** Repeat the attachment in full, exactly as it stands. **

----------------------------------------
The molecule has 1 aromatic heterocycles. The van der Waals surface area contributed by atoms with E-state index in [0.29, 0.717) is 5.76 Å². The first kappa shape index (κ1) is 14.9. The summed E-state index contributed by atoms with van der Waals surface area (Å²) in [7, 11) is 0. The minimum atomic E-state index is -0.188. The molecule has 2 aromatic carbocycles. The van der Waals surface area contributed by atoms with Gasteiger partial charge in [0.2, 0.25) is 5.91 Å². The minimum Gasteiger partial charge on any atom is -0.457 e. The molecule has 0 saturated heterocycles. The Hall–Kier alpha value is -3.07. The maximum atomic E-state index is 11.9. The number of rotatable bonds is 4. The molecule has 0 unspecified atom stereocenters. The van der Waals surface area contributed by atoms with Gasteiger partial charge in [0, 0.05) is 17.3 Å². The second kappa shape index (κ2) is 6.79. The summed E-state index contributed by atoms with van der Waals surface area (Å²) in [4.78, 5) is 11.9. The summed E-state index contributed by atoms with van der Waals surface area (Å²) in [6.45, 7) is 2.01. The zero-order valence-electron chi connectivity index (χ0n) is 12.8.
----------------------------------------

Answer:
The molecule has 1 aromatic heterocycles. The van der Waals surface area contributed by atoms with E-state index in [0.29, 0.717) is 5.76 Å². The first kappa shape index (κ1) is 14.9. The summed E-state index contributed by atoms with van der Waals surface area (Å²) in [7, 11) is 0. The minimum atomic E-state index is -0.188. The molecule has 2 aromatic carbocycles. The van der Waals surface area contributed by atoms with Gasteiger partial charge in [0.2, 0.25) is 5.91 Å². The minimum Gasteiger partial charge on any atom is -0.457 e. The molecule has 0 saturated heterocycles. The Hall–Kier alpha value is -3.07. The maximum atomic E-state index is 11.9. The number of rotatable bonds is 4. The molecule has 0 unspecified atom stereocenters. The van der Waals surface area contributed by atoms with Gasteiger partial charge in [0, 0.05) is 17.3 Å². The second kappa shape index (κ2) is 6.79. The summed E-state index contributed by atoms with van der Waals surface area (Å²) in [4.78, 5) is 11.9. The summed E-state index contributed by atoms with van der Waals surface area (Å²) in [6.45, 7) is 2.01. The zero-order valence-electron chi connectivity index (χ0n) is 12.8.